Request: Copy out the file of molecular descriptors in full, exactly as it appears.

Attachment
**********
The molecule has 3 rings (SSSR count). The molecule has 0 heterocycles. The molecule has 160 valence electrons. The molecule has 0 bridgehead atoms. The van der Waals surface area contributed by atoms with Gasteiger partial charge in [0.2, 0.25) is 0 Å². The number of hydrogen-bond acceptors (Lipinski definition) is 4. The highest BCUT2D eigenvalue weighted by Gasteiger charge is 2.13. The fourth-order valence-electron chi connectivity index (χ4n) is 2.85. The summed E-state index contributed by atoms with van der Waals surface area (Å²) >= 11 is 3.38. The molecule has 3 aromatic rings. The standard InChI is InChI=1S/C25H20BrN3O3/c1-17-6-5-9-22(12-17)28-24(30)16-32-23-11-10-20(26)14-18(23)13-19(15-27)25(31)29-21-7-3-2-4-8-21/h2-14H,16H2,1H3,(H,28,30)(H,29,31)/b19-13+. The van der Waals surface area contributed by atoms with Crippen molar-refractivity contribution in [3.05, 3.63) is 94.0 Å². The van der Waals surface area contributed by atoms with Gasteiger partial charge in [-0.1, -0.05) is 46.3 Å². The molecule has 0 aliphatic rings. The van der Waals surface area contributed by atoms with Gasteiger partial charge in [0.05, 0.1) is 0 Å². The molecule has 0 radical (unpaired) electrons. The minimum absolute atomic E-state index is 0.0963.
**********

The molecule has 3 rings (SSSR count). The molecule has 0 heterocycles. The molecule has 160 valence electrons. The molecule has 0 bridgehead atoms. The van der Waals surface area contributed by atoms with Gasteiger partial charge in [0.2, 0.25) is 0 Å². The number of hydrogen-bond acceptors (Lipinski definition) is 4. The highest BCUT2D eigenvalue weighted by Gasteiger charge is 2.13. The fourth-order valence-electron chi connectivity index (χ4n) is 2.85. The summed E-state index contributed by atoms with van der Waals surface area (Å²) >= 11 is 3.38. The molecule has 3 aromatic rings. The standard InChI is InChI=1S/C25H20BrN3O3/c1-17-6-5-9-22(12-17)28-24(30)16-32-23-11-10-20(26)14-18(23)13-19(15-27)25(31)29-21-7-3-2-4-8-21/h2-14H,16H2,1H3,(H,28,30)(H,29,31)/b19-13+. The van der Waals surface area contributed by atoms with Crippen molar-refractivity contribution in [3.05, 3.63) is 94.0 Å². The van der Waals surface area contributed by atoms with Gasteiger partial charge in [-0.1, -0.05) is 46.3 Å². The molecule has 0 aliphatic rings. The van der Waals surface area contributed by atoms with Gasteiger partial charge in [0.05, 0.1) is 0 Å². The molecule has 0 radical (unpaired) electrons. The minimum absolute atomic E-state index is 0.0963.